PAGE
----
Worst of all, we received notice that banners wouldn't be allowed.  Browns fans would no longer be allowed to express themselves in time-honored fashion.  We learned that plastic dawg bones were now considered dangerous.  If we dared to wear shirts that were ‘inappropriate' ("F___ MODELL!!!") we would be asked to turn them around. 

 

I haven't even mentioned the absence of urinal troughs. 

 

If we stood up and cheered and someone behind us was annoyed, we would be asked to sit down by the ‘courtesy' staff.  If we were still too loud or refused to sit we might even be asked to leave.  And once the courtesy staff received a complaint we could be assured that they were watching us – sometimes two or three of them.

 

So we learned.  We learned to not try to start our own cheers because the idiot running the stadium music would just drown it out.


We learned not to stand up.  We learned not to be loud.  We learned that if we wanted to get a beer or a hot dog we damn well were gonna have to get out of our seat and get it ourselves because no one was gonna come up our aisle.

 

Carmen Policy and Al Lerner taught us that what was really important was a "family environment".  In their minds, the ruffians and loudmouths who lived for the Dawg Pound were not the solution – they were the problem.  We were taught to sit down, shut up, and when there's an Oreo eating contest we damn well better cheer for the kid on the left.


So, we fast forward to today.  Today you went on the national wire and belittled Browns fans.  You told the world that Steeler fans and Ravens fans were louder.  That they helped give their teams a home field advantage.  That they had a passion that you just couldn't see with Browns fans.  You embarrassed Browns fans across the nation by ridiculing us while the people who hired you are punishing us for trying to do what you ask us to do.


We know you're doing this to motivate us.  The problem is that you don't understand the problem.  It isn't motivation that we need.  It's freedom.

 

Your organization has lost the ability to see that they have done their best to take that advantage away from your team.  They want us to be friends with Steeler fans and Ravens fans and hug each other before games.  They want us to stop tailgating or drinking before games because we might just end up being too loud or stand up too long – or  if we are going to do it we should do it in ‘sanctioned' areas like the ‘Barking Lot' where they can make some more money off of it.

 

They take isolated incidents and punish all Browns fans because they don't understand what you understand – that we can help this team win. That, if they just let us be us, we can recapture some of the things that made Browns fans respected, and a little feared, throughout the NFL.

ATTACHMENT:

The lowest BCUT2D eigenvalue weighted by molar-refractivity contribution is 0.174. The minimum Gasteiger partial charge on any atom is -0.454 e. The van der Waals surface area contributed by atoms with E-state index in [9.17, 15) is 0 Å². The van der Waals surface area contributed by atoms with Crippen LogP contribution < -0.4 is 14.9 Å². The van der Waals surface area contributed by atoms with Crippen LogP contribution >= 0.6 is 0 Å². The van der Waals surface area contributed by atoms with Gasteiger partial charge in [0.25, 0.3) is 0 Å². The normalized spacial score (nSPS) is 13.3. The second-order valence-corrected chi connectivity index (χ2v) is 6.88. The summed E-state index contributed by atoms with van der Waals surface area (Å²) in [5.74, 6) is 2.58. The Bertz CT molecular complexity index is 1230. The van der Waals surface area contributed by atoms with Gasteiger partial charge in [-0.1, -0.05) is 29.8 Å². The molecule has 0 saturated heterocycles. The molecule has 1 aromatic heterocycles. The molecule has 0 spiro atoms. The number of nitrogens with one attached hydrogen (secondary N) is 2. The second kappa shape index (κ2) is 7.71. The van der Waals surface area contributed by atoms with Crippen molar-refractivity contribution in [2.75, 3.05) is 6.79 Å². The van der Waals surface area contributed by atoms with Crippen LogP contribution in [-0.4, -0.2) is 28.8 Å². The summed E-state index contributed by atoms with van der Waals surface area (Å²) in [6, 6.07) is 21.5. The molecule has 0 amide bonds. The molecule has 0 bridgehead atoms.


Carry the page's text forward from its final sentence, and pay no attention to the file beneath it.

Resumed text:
Some of us were convinced that it would get better as the team started to win but I think it's time to be honest with ourselves.  It isn't going to get any better.  As your organization puts pressure on the city to crack down on tailgaters and tries to prevent fans from being fans it is only looking worse.

 

We don't have much hope left that it's going to get any better and the people who still drive hundreds of miles to start cooking eggs and drinking beer at 7:30 in the morning in a blizzard on a subzero December day could sure use some hope right around now.

 

You have power that we don't Butch.  You have a voice that will be heard by Carmen Policy and Al Lerner.  Convince them to lay off the fans.  Convince them to drop the mass-produced marketing crap that doesn't have anything to do with football.  Convince them to hire more vendors and less ‘courtesy' staff so we don't have to get out of our seats to get our kids a pretzel. 

 

Convince them to let Browns fans be Browns fans again.

 

We've tried, and we're losing, and because of that your team is losing what could be its greatest advantage –70,000 people screaming at the top of their lungs forcing a bum like Maddox to call a timeout or just flat-out make a bad pass. 

 

If you really want us to be loud try to get the promotions department to run a ‘Nickel Beer Night' instead of ‘Orange Pride Day'.  You'll be amazed at how quickly we respond to your challenge. 

 

I know you're busy prepping the team for another victory over the hated (and they ARE hated) Ravens but thanks for reading, Coach.   We know you're capable of taking this team to the Promised Land.  We just hope you'll help us enjoy it on the way.


RK

 

PS.  Make sure you remind the team about the helmet thing. We're still not quite over that.


The OBR Top Stories